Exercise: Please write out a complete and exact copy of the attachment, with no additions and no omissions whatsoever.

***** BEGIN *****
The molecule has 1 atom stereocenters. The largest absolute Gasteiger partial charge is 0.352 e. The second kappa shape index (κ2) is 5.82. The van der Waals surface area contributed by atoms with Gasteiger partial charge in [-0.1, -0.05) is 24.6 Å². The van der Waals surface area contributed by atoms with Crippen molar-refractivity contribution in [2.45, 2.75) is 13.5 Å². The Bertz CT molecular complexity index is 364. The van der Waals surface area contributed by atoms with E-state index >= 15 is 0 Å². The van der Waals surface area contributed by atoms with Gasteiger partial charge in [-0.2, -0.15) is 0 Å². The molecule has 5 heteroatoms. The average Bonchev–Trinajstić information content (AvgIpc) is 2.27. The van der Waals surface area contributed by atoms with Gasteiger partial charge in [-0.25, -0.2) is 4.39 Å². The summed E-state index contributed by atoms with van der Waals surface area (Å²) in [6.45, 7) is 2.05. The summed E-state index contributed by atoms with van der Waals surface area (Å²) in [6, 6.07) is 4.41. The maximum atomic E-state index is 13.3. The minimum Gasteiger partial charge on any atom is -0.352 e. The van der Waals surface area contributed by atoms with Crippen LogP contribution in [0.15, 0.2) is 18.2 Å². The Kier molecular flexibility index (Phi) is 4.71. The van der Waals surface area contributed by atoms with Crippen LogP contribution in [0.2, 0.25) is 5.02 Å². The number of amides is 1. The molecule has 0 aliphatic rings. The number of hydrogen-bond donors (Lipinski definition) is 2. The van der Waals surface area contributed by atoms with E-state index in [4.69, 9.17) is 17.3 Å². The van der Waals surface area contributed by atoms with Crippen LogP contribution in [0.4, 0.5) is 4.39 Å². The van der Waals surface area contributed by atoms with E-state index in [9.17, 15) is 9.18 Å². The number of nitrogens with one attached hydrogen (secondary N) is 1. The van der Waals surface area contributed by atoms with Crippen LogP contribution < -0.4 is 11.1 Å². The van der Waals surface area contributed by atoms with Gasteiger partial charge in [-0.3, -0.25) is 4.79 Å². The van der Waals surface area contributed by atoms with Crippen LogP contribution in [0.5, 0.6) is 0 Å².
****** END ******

The molecule has 1 atom stereocenters. The largest absolute Gasteiger partial charge is 0.352 e. The second kappa shape index (κ2) is 5.82. The van der Waals surface area contributed by atoms with Gasteiger partial charge in [-0.1, -0.05) is 24.6 Å². The van der Waals surface area contributed by atoms with Crippen molar-refractivity contribution in [2.45, 2.75) is 13.5 Å². The Bertz CT molecular complexity index is 364. The van der Waals surface area contributed by atoms with E-state index >= 15 is 0 Å². The van der Waals surface area contributed by atoms with Gasteiger partial charge in [-0.2, -0.15) is 0 Å². The molecule has 5 heteroatoms. The average Bonchev–Trinajstić information content (AvgIpc) is 2.27. The van der Waals surface area contributed by atoms with Gasteiger partial charge in [-0.25, -0.2) is 4.39 Å². The summed E-state index contributed by atoms with van der Waals surface area (Å²) in [6.45, 7) is 2.05. The summed E-state index contributed by atoms with van der Waals surface area (Å²) in [6, 6.07) is 4.41. The maximum atomic E-state index is 13.3. The minimum Gasteiger partial charge on any atom is -0.352 e. The van der Waals surface area contributed by atoms with Crippen LogP contribution in [0.15, 0.2) is 18.2 Å². The Kier molecular flexibility index (Phi) is 4.71. The van der Waals surface area contributed by atoms with Crippen LogP contribution in [0.2, 0.25) is 5.02 Å². The number of amides is 1. The molecule has 0 aliphatic rings. The number of hydrogen-bond donors (Lipinski definition) is 2. The van der Waals surface area contributed by atoms with E-state index in [4.69, 9.17) is 17.3 Å². The van der Waals surface area contributed by atoms with Crippen LogP contribution in [0.4, 0.5) is 4.39 Å². The van der Waals surface area contributed by atoms with E-state index in [9.17, 15) is 9.18 Å². The number of nitrogens with one attached hydrogen (secondary N) is 1. The van der Waals surface area contributed by atoms with Crippen LogP contribution < -0.4 is 11.1 Å². The van der Waals surface area contributed by atoms with Gasteiger partial charge in [-0.3, -0.25) is 4.79 Å². The van der Waals surface area contributed by atoms with Crippen LogP contribution in [0.5, 0.6) is 0 Å².